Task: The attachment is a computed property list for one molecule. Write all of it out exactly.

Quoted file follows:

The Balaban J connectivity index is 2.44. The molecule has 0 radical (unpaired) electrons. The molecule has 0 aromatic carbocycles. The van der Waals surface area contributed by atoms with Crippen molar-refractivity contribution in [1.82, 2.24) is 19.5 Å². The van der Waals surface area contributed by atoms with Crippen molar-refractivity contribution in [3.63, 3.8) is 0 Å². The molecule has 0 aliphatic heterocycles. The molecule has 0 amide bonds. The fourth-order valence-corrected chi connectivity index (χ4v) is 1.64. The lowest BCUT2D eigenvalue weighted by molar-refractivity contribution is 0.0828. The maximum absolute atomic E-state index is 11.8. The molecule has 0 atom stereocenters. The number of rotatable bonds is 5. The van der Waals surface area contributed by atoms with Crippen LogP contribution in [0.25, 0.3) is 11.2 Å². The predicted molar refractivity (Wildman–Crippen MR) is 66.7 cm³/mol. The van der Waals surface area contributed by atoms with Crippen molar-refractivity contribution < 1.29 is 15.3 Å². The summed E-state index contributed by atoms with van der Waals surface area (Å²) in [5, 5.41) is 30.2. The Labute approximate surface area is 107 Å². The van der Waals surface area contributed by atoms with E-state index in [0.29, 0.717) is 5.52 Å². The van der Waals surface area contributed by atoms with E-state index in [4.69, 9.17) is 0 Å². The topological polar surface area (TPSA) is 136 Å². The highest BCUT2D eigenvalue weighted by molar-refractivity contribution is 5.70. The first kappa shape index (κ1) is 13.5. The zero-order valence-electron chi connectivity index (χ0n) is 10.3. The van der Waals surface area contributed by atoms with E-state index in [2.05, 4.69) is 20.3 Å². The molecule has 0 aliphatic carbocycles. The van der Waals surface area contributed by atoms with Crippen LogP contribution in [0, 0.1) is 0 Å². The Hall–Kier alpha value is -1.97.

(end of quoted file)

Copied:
The Balaban J connectivity index is 2.44. The molecule has 0 radical (unpaired) electrons. The molecule has 0 aromatic carbocycles. The van der Waals surface area contributed by atoms with Crippen molar-refractivity contribution in [1.82, 2.24) is 19.5 Å². The van der Waals surface area contributed by atoms with Crippen molar-refractivity contribution in [3.63, 3.8) is 0 Å². The molecule has 0 aliphatic heterocycles. The molecule has 0 amide bonds. The fourth-order valence-corrected chi connectivity index (χ4v) is 1.64. The lowest BCUT2D eigenvalue weighted by molar-refractivity contribution is 0.0828. The maximum absolute atomic E-state index is 11.8. The molecule has 0 atom stereocenters. The number of rotatable bonds is 5. The van der Waals surface area contributed by atoms with Crippen LogP contribution in [0.25, 0.3) is 11.2 Å². The predicted molar refractivity (Wildman–Crippen MR) is 66.7 cm³/mol. The van der Waals surface area contributed by atoms with Crippen molar-refractivity contribution < 1.29 is 15.3 Å². The summed E-state index contributed by atoms with van der Waals surface area (Å²) in [5, 5.41) is 30.2. The Labute approximate surface area is 107 Å². The van der Waals surface area contributed by atoms with E-state index in [0.29, 0.717) is 5.52 Å². The van der Waals surface area contributed by atoms with E-state index in [4.69, 9.17) is 0 Å². The topological polar surface area (TPSA) is 136 Å². The highest BCUT2D eigenvalue weighted by molar-refractivity contribution is 5.70. The first kappa shape index (κ1) is 13.5. The zero-order valence-electron chi connectivity index (χ0n) is 10.3. The van der Waals surface area contributed by atoms with E-state index in [2.05, 4.69) is 20.3 Å². The molecule has 0 aliphatic carbocycles. The van der Waals surface area contributed by atoms with Crippen LogP contribution in [0, 0.1) is 0 Å². The Hall–Kier alpha value is -1.97.